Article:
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High school vs. higher education

By Josh Wallen
On March 14, 2012

As we hit the midpoint of Spring semester, and I notice the usual drop in attendance that goes along with it, I'm reminded of something: high school and college are totally different beasts.
My high school did a terrible, terrible job of preparing students for the way college life works and what would be expected of them.
That, I believe, is in large part why so many people drop out during their freshman year.
And I know; I dropped out after one semester in 2006.
I had gotten very used to doing things one way, and college demands a completely different skill-set.
High school was always holding my hand, pushing me along, staying on my butt to keep working.
It was much stricter, and featured a LOT more busywork.
I felt like I had to prove that I knew what I was doing over and over again, partly so nobody got left behind, and partly so I couldn't blaze through the curriculum too fast.
This is why it didn't work for me.
I can understand why it's done the way it is. It ensures that everyone knows how to do things, and it tends to be extremely easy.
I was just never challenged much in high school. I never felt like I really had to put a lot of thought into anything.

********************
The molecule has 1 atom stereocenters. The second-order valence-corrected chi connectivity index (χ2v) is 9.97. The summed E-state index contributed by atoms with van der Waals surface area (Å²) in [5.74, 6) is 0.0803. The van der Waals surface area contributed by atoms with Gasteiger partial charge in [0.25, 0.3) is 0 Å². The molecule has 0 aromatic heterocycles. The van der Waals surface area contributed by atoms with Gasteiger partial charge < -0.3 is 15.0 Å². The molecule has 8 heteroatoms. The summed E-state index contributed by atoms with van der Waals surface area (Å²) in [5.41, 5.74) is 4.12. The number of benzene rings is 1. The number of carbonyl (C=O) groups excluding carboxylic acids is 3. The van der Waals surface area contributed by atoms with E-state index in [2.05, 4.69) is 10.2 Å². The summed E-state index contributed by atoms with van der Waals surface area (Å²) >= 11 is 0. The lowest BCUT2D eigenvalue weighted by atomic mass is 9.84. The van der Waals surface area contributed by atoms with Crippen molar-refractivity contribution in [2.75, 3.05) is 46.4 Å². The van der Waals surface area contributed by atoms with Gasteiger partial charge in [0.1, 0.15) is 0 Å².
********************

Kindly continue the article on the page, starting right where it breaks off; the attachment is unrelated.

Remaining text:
I failed high school geometry something like three times, not because I didn't know how it was done or because I wasn't paying attention, but because I refused to spend hours on end doing the busywork.
Was this lazy on my part? Absolutely.
But if I could go back and do it again, I honestly wouldn't do it any differently.
I didn't live up to my potential. I didn't feel like it really mattered whether or not I put in any real effort. I got lucky because in a way, I was right.
I did extremely well on the ACT, and from the time I graduated, my high school transcript was just like points on "Whose Line is It Anyway": it didn't matter.
When I was in fourth and fifth grade, my teacher ran the class like it was a college class, more or less.
We spent the first couple hours of the day going over everything, then we were let go and had the rest of the day to work on it all.
The responsibility to do well was put on us, and we were given a lot of freedom to accomplish that in our own way.
I learned more in those two years than at any other time in public education.
It pretty much ruined me until I got to college, because I realized that THIS is how I want to learn, and I never could again until I got to ETSU.
College leaves so much more up to the individual student.
Most of my classes have no repercussions, other than the loss of knowledge, for not showing up.
I can bring and do whatever I like in class, so long as it doesn't disturb the other students.
Most critically, I now feel like the things I do and the material I learn actually means something. It's truly important.
It's not just a bunch of random busywork, teaching me something over the course of nine weeks what I could learn in two.
I now have a very strong sense of agency. When I got serious about ETSU, I finally saw that my choices mattered.
And I will reap the benefits of being here and take everything from it that I can.
Was your high school any different from mine, or would you just like to share some stories of those ever-so halcyon years?
Email me at diamondcutter@gmail.com, and join the Geek Critique Facebook page!


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